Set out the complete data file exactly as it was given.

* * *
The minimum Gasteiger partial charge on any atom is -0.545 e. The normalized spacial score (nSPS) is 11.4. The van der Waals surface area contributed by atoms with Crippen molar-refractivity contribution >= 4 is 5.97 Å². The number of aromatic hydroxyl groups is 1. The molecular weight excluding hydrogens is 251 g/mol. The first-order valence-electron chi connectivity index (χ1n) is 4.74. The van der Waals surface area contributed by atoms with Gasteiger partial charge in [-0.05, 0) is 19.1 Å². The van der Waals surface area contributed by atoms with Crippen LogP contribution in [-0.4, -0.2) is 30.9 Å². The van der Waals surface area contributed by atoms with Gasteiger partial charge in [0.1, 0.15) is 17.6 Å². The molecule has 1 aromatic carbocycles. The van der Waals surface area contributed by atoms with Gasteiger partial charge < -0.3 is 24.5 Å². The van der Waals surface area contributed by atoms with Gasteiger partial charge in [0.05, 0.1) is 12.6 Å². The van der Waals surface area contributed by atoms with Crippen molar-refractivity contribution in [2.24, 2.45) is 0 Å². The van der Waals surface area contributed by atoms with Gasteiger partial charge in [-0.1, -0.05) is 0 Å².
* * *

The minimum Gasteiger partial charge on any atom is -0.545 e. The normalized spacial score (nSPS) is 11.4. The van der Waals surface area contributed by atoms with Crippen molar-refractivity contribution >= 4 is 5.97 Å². The number of aromatic hydroxyl groups is 1. The molecular weight excluding hydrogens is 251 g/mol. The first-order valence-electron chi connectivity index (χ1n) is 4.74. The van der Waals surface area contributed by atoms with Gasteiger partial charge in [-0.05, 0) is 19.1 Å². The van der Waals surface area contributed by atoms with Crippen LogP contribution in [-0.4, -0.2) is 30.9 Å². The van der Waals surface area contributed by atoms with Gasteiger partial charge in [0.1, 0.15) is 17.6 Å². The molecule has 1 aromatic carbocycles. The van der Waals surface area contributed by atoms with Gasteiger partial charge < -0.3 is 24.5 Å². The van der Waals surface area contributed by atoms with Gasteiger partial charge in [0.05, 0.1) is 12.6 Å². The van der Waals surface area contributed by atoms with Crippen molar-refractivity contribution in [2.24, 2.45) is 0 Å². The van der Waals surface area contributed by atoms with Gasteiger partial charge in [-0.1, -0.05) is 0 Å².